Tuesday, 27 July 2010
here's a few images of my first afternoon working on the shed.. i'll be continuing tomorrow. the gallery will be open wednesday 28th-saturday 31st from 12 noon-5pm. there will be a doodle party/private view on friday (30th) from 5:30pm-7:30pm which will involve cake, snacks, a doodle wall and a chance to see what i've drawn on the shed. more info about the doodle party can be found here. hope to see you there!
Today Helen Entwistle a.k.a Memo started transforming the shed into a colourful wonderland of hand drawn characters. Pop into PSL this week to witness her animating it’s walls from top to bottom with an assortment of weird and wonderful fictional creatures.
Helen is a freelance illustrator and screen printer based in Leeds. She makes zines, limited edition prints and a variety of small illustrated products. Her work focuses on kitsch objects that she collects from the 1950s/60s and imaginary characters.
To find out more about Memo’s work visit:
Saturday, 24 July 2010
Created with Admarket's flickrSLiDR.
Unfortunately I was not able to go on them as I was manning the front desk. By all accounts they were enjoyable and engaging. I did do my own mini-sound walk from the bus stop to PSL, listening out for the sounds I usually filter and ignore but got distracted by my thoughts quite quickly. Maybe being in a group is the way to stay focused!
Friday, 23 July 2010
For Week 1 of The Drawing Shed at PSL the shed actually housed sound, not drawing. This came about because Phill Harding - an intriguing artist as well as being one of our gallery assistants - proposed to do some sound walks starting at PSL as part of World Listening Day (Sun 18th June). Further conversation with Phill led to him suggesting he'd like to recreate an earlier piece of work 'house,' in the shed. It sounded (and eventually did sound) like an interesting piece of work so, in-spite of it not being drawing, we said 'yes.'
So I guess this reveals straightaway something about The Drawing Shed; it isn't that proscriptive. It was designed specifically to be PSL's hub at 'No Soul for Sale' at Tate, providing a surface for artists to work on but also inside, space for an information point about PSL. We always intended to bring the shed back to PSL to form part of an exhibition here but - designed on the hoof - it was not exactly clear what it would become. We are still finding out!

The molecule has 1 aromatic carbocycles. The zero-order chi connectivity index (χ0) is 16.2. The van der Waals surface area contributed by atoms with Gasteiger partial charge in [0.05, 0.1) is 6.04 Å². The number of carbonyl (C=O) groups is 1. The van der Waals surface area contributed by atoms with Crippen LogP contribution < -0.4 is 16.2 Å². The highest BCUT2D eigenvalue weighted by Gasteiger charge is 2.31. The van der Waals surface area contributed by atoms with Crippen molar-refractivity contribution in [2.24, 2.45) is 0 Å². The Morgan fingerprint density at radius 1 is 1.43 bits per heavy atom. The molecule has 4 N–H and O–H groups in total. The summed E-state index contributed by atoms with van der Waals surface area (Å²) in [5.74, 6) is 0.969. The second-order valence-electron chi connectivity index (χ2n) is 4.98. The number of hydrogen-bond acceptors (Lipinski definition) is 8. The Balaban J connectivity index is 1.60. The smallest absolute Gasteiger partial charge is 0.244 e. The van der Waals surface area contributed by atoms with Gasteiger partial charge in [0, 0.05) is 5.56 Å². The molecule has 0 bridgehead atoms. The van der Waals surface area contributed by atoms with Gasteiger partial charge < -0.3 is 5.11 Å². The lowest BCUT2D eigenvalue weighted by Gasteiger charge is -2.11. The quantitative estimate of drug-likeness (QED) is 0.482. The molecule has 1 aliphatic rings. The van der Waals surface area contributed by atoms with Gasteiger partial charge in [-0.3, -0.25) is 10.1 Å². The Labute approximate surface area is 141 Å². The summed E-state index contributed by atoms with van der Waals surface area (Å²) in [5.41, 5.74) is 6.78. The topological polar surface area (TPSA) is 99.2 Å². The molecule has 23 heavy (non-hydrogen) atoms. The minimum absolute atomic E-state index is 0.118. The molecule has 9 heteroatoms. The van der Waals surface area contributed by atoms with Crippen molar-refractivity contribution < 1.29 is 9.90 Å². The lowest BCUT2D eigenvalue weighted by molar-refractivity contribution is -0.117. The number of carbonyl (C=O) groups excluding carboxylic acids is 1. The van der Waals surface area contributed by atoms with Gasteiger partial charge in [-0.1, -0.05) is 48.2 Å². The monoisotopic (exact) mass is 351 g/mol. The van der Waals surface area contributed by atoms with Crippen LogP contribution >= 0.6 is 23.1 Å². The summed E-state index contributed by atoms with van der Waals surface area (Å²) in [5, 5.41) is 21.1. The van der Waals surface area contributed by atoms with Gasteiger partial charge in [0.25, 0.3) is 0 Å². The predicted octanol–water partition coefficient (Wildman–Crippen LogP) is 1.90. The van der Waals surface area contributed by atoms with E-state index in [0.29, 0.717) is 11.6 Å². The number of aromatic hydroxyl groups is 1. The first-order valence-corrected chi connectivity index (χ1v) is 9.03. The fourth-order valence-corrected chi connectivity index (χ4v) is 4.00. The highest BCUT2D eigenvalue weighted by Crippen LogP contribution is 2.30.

There has been some discussion about the project on the 'Culture Vulture' following a review : http://theculturevulture.co.uk/blog/?p=6868. In my opinion the shed worked at Tate as a physical presence in the overwhelming space and noise of the turbine hall and practically as a house for info about PSL. It also showcased the work of artists we already have a relationship with. Now the shed is back in Leeds, we are primarily using it to show work by artists we have not worked with before. I am interested in Eleanor's point that the form of the shed may over-determine responses such that every piece of work created will essentially be the same: "But by providing this medium, a medium that is difficult to escape, do the artworks created in conjunction with it become less about individual expression or relationship to the Shed, and more about simply trying to fight your way out of convention?" We shall see! The artists we have invited to take part in the project have varied practices and have been selected because we think they will turn the shed into a new piece, rather than it being the shed with so and so's work on. Yet I do think it is an important and interesting question when, as an artist, you agree to take part in a pre-formatted project and so much is pre-determined, can it work or end up feeling like a bit of a compromise? I think this is a question relevant to lots of projects/opportunities and hopefully some of the participating artists will reflect on it here. Essentially PSL has quite a strong hand in determining the shape of the project but a fairly loose hand curatorially, determining what each work becomes.